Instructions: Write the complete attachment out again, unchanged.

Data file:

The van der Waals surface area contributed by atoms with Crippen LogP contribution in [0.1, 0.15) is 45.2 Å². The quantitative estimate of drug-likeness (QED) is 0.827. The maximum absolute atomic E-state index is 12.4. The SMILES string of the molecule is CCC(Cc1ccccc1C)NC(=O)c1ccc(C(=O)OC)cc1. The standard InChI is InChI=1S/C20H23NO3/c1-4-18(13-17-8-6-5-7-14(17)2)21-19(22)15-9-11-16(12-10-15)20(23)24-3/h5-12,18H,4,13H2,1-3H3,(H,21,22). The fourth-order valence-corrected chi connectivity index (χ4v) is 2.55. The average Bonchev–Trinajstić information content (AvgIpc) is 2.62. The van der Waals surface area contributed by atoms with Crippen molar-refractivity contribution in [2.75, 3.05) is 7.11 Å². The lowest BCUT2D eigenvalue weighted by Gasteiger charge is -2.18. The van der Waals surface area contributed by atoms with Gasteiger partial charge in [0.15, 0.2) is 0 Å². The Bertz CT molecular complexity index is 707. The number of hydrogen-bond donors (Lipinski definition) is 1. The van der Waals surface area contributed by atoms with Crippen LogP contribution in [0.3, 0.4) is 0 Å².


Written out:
The van der Waals surface area contributed by atoms with Crippen LogP contribution in [0.1, 0.15) is 45.2 Å². The quantitative estimate of drug-likeness (QED) is 0.827. The maximum absolute atomic E-state index is 12.4. The SMILES string of the molecule is CCC(Cc1ccccc1C)NC(=O)c1ccc(C(=O)OC)cc1. The standard InChI is InChI=1S/C20H23NO3/c1-4-18(13-17-8-6-5-7-14(17)2)21-19(22)15-9-11-16(12-10-15)20(23)24-3/h5-12,18H,4,13H2,1-3H3,(H,21,22). The fourth-order valence-corrected chi connectivity index (χ4v) is 2.55. The average Bonchev–Trinajstić information content (AvgIpc) is 2.62. The van der Waals surface area contributed by atoms with Crippen molar-refractivity contribution in [2.75, 3.05) is 7.11 Å². The lowest BCUT2D eigenvalue weighted by Gasteiger charge is -2.18. The van der Waals surface area contributed by atoms with Gasteiger partial charge in [0.15, 0.2) is 0 Å². The Bertz CT molecular complexity index is 707. The number of hydrogen-bond donors (Lipinski definition) is 1. The van der Waals surface area contributed by atoms with Crippen LogP contribution in [0.3, 0.4) is 0 Å².